“What I believe in is playing to every player’s strength, putting players in position to succeed by playing to their skill set,” Haley said. “Hue is a very strong offensive mind. I have a great amount of respect for him. So he’ll be an awesome source of ideas and to lean on.”

The Steelers ranked in the top 10 in yardage and scoring each of the last four seasons, as Haley mixed the run and pass, and quick passes with deep shots. Pittsburgh ranked second, third, seventh and third in yardage from 2014-17, and seventh, fourth, 10th and eighth in scoring. The Steelers were second, third, fifth and third in passing, while the run game ranked 16th, 16th, 14th and 20th.

Haley stressed he adapts to the talent he’s given. The Steelers were a pass-first team with quarterback Ben Roethlisberger and receiver Antonio Brown, but his 2010 Chiefs led the league in rushing yards and attempts.

“You have to run the ball. And the key is, you have to run the ball when the other team knows you’re going to run it,” Haley said. “As far as an overall philosophy, I’ll do whatever gives us the best chance to win and I think you saw that over the past six years. There were games we threw it 45 times to win and games we ran it 35 times to win.”

Haley left behind Roethlisberger, Brown and running back Le’Veon Bell, another perennial Pro Bowler. He walks into a situation with little settled at the skill positions, particularly at quarterback.

“It’s going to be the same challenge you always face. It’s going to be laying a foundation for your players to learn, and being able to have some success developing players,” he said. “You have to develop players in this league. When I got there Antonio Brown wasn’t the Antonio Brown everybody knows. There was great development there, and in this league if you don’t develop players, you’re probably going to fail.”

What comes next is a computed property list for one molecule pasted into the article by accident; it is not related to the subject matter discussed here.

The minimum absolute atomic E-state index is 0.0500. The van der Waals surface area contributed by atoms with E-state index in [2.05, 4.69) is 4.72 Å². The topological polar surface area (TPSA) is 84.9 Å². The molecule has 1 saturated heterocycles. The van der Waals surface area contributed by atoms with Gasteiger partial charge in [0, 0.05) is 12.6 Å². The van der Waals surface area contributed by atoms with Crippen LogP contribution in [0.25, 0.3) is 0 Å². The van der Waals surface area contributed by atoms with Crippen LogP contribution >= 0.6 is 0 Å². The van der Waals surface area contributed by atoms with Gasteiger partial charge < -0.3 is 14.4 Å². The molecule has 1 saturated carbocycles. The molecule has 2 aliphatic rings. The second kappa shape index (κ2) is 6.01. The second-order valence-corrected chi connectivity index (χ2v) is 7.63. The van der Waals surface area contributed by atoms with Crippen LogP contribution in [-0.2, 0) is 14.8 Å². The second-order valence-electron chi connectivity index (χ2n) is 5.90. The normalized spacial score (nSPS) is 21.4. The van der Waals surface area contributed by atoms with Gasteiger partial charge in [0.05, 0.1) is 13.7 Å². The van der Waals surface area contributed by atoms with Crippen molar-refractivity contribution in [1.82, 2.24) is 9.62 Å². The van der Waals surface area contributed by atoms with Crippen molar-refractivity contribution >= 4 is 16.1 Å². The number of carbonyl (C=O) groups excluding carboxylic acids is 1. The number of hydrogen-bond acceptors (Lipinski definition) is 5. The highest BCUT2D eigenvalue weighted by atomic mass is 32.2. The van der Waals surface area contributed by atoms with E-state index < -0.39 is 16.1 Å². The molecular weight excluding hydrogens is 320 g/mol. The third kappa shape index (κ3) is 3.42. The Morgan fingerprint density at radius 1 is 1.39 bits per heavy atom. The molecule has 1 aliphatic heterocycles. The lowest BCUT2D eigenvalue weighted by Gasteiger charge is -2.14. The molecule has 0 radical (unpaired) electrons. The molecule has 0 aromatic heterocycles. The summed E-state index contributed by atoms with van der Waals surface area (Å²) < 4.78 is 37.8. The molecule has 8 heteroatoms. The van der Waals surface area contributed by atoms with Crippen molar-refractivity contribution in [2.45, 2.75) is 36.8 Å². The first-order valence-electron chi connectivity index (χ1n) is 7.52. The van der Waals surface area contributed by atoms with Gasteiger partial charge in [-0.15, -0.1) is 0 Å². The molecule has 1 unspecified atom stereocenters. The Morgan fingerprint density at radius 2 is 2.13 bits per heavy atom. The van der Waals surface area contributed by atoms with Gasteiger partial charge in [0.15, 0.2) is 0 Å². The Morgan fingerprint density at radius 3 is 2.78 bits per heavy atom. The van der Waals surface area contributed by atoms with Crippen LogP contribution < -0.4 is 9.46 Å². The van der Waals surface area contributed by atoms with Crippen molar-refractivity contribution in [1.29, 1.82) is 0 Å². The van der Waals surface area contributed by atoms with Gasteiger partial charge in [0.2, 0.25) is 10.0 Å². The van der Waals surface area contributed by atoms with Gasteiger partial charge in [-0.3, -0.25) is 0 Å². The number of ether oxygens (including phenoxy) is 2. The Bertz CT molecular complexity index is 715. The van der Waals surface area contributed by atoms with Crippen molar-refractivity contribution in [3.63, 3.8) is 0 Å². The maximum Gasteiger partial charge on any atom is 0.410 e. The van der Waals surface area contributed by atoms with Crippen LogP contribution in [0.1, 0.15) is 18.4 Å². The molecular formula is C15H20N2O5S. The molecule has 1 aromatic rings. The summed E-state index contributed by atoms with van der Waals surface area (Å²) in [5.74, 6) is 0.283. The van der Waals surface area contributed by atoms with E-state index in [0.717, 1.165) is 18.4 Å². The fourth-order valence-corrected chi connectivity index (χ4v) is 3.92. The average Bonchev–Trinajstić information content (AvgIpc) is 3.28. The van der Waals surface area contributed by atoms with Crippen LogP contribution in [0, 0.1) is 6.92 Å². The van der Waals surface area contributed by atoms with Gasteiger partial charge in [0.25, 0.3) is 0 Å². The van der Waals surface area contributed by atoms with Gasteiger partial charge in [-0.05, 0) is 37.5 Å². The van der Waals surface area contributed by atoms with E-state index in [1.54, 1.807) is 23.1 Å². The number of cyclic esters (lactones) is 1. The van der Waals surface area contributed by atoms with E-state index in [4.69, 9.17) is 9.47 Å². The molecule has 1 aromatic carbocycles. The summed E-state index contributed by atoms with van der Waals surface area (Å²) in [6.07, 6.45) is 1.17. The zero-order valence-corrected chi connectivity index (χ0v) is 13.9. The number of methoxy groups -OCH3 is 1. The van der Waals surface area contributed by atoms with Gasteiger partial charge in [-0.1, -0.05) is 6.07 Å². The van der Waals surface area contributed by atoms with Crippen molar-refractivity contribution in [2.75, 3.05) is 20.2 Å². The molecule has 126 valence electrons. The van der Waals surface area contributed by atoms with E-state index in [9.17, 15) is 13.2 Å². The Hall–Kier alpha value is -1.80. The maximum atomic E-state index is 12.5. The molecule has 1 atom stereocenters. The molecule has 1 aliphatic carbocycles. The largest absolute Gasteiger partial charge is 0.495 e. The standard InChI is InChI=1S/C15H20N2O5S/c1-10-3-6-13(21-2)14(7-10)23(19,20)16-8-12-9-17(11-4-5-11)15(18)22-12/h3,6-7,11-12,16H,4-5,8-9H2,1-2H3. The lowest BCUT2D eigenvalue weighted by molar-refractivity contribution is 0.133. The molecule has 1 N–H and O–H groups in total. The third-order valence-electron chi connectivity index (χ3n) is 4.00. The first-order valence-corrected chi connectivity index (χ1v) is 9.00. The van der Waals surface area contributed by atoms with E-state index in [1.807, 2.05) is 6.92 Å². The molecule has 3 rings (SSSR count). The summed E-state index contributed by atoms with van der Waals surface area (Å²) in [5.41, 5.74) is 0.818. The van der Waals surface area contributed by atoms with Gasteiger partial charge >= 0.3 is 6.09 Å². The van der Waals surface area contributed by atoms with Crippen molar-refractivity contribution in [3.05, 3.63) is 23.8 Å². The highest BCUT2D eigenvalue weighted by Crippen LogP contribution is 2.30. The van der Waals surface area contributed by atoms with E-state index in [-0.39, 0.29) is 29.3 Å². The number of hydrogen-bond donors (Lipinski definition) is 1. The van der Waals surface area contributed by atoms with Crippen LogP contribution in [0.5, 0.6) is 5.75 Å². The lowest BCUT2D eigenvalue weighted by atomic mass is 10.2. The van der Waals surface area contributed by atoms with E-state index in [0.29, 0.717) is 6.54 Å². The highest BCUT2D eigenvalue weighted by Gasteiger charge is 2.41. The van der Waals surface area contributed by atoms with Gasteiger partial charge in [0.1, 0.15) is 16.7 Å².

Haley said it was too early to assess the roster he inherited. The Browns ranked last in the NFL with 14.6 points a game and 24th with 308.9 yards a game.

Before turning his complete attention to Cleveland, he glanced back at his six years in Pittsburgh.

“I was brought in to do a job and I feel like I did that job or more, I did a lot of really good things and developed arguably the best receiver in the league and developed arguably the best back in the league and one of the top quarterbacks in the league consistently, did a lot of really good things and scored a lot of points,” he said. “It’s a place that meant a lot to me from my history, obviously, my father played there in the ’60s, worked with them for a long time, so to be able to go to Pittsburgh and have six really good years was really something that I enjoyed. That being said, I’m looking forward not back.

“It will be a lot of work but it will pay off a bunch and there is no feeling like it.”

Browns writer for The Chronicle-Telegram and The Medina Gazette. Proud graduate of Northwestern University. Husband and stepdad. Avid golfer who needs to hit the range to get down to a single-digit handicap. Right about Johnny Manziel, wrong about Brandon Weeden. Contact Scott at 440-329-7253, or email and follow him on and Twitter.